In the preferred embodiment of the invention when utilizing silicon carbide as the ceramic component of the composite, nickel is the second element most widely used due to the eutectic melting temperatures of nickel and silicon as well as the controlled method of deposition of the nickel on the silicon carbide particles when utilizing an auto-catalytic plating process.

As an illustration of one method of treating the ceramic with the second metal, a plating bath comprising a compound such as nickel hypophosphite is heated to a temperature of about 85 C. and thoroughly agitated. The ceramic material such as silicon carbide in powder form is then placed in the bath for a period of time which may range from about 10 minutes to about 1 hour or more in duration, the treatment time being dependent upon the activity of the bath and the amount of second metal which is to be deposited on the surface of the ceramic. The bath is then maintained at a temperature in the range of from about 80 to about 90 C. with constant agitation to ensure complete reaction for the aforesaid period of time. Upon completion of the residence time, agitation and heating are discontinued and the second metal treated ceramic is allowed to settle. Upon completion of the settling time, the treated ceramic is separated from the plating bath by conventional means such as filtration, decantation, etc. and thoroughly washed with deionized water in multiple stages to ensure complete recovery of the plating material. After multiple washings, the metal treated ceramic is then dried in a drying oven at a temperature of about 110 C. for a period of time sufficient to remove all moisture therefrom. It is contemplated within the scope of this invention that auto-catalytic plating solutions such as nickel salts, copper salts, aminoborane, nickel borohydride, etc. may also be employed to treat the ceramic material to provide the desired material which is thereafter admixed with the first metal to form the desired metal-ceramic composite.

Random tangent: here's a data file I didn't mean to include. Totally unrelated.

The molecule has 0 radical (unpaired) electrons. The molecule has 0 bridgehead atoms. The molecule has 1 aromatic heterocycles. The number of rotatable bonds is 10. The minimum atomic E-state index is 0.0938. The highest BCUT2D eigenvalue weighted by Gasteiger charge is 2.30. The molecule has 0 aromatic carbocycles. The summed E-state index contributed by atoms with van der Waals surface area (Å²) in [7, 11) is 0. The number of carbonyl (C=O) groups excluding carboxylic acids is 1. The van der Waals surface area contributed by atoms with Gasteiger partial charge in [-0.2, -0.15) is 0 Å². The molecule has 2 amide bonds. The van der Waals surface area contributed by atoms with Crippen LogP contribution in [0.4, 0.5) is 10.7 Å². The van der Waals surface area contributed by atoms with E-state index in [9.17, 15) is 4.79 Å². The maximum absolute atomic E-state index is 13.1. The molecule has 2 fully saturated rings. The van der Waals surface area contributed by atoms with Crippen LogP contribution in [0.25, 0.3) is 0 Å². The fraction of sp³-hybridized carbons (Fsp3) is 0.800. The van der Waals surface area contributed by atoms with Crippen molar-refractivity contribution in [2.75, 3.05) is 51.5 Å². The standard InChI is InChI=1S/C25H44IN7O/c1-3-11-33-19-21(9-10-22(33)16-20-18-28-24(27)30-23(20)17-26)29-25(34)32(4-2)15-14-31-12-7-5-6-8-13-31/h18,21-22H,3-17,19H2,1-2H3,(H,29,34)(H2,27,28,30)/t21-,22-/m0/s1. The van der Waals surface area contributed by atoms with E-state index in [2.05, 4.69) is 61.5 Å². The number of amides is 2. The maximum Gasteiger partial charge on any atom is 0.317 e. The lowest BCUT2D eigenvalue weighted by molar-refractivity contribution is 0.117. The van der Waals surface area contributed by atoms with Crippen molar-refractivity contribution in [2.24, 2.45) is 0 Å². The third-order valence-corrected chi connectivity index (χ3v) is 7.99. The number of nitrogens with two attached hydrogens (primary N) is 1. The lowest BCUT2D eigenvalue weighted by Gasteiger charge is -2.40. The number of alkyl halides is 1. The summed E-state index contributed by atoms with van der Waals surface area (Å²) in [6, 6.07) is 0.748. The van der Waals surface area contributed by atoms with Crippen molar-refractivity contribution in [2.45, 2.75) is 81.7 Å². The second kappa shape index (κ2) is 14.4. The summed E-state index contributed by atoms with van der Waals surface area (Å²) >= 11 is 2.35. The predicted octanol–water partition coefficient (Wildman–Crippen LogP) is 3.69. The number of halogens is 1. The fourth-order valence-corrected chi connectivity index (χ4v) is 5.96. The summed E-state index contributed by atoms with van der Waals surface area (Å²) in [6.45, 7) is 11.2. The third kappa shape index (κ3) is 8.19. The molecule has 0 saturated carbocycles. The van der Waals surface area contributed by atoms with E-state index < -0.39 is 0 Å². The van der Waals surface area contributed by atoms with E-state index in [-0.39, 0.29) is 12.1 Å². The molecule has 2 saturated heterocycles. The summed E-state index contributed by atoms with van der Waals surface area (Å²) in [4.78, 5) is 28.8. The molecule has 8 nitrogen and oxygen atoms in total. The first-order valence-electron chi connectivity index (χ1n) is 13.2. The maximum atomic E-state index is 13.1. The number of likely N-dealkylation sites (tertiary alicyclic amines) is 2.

The metal-ceramic composite which is to undergo densification is then prepared by thoroughly admixing the first metal such as aluminum, copper, iron, magnesium, etc. and the treated ceramic powders by mechanical means to ensure a thorough admixing of the two components of the composite. For example, one type of mixing which may be utilized comprises a dry or wet shaking process in which the two components are thoroughly agitated in a mechanical shaker or by the utilization of appurtenances such as paddles, stirrers, whisks, beaters, etc., said admixing being effected at ambient temperatures and pressures.